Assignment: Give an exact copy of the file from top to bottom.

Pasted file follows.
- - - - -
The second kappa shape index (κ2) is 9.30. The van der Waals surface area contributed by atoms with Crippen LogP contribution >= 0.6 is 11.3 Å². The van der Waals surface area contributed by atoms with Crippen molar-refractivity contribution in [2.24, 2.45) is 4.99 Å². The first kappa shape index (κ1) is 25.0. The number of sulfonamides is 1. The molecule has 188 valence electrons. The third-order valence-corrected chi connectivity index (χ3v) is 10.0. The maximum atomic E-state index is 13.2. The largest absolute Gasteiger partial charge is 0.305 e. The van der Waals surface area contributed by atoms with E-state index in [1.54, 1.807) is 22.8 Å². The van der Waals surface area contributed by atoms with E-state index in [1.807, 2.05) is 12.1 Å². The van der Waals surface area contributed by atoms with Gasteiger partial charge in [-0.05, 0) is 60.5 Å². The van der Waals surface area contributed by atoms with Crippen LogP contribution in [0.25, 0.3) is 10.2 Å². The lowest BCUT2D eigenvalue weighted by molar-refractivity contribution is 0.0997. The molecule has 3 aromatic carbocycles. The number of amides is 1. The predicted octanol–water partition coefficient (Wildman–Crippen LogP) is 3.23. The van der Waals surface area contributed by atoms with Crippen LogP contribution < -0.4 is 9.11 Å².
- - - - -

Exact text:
The second kappa shape index (κ2) is 9.30. The van der Waals surface area contributed by atoms with Crippen LogP contribution >= 0.6 is 11.3 Å². The van der Waals surface area contributed by atoms with Crippen molar-refractivity contribution in [2.24, 2.45) is 4.99 Å². The first kappa shape index (κ1) is 25.0. The number of sulfonamides is 1. The molecule has 188 valence electrons. The third-order valence-corrected chi connectivity index (χ3v) is 10.0. The maximum atomic E-state index is 13.2. The largest absolute Gasteiger partial charge is 0.305 e. The van der Waals surface area contributed by atoms with E-state index in [1.54, 1.807) is 22.8 Å². The van der Waals surface area contributed by atoms with E-state index in [1.807, 2.05) is 12.1 Å². The van der Waals surface area contributed by atoms with Gasteiger partial charge in [-0.05, 0) is 60.5 Å². The van der Waals surface area contributed by atoms with Crippen LogP contribution in [0.25, 0.3) is 10.2 Å². The lowest BCUT2D eigenvalue weighted by molar-refractivity contribution is 0.0997. The molecule has 3 aromatic carbocycles. The number of amides is 1. The predicted octanol–water partition coefficient (Wildman–Crippen LogP) is 3.23. The van der Waals surface area contributed by atoms with Crippen LogP contribution < -0.4 is 9.11 Å².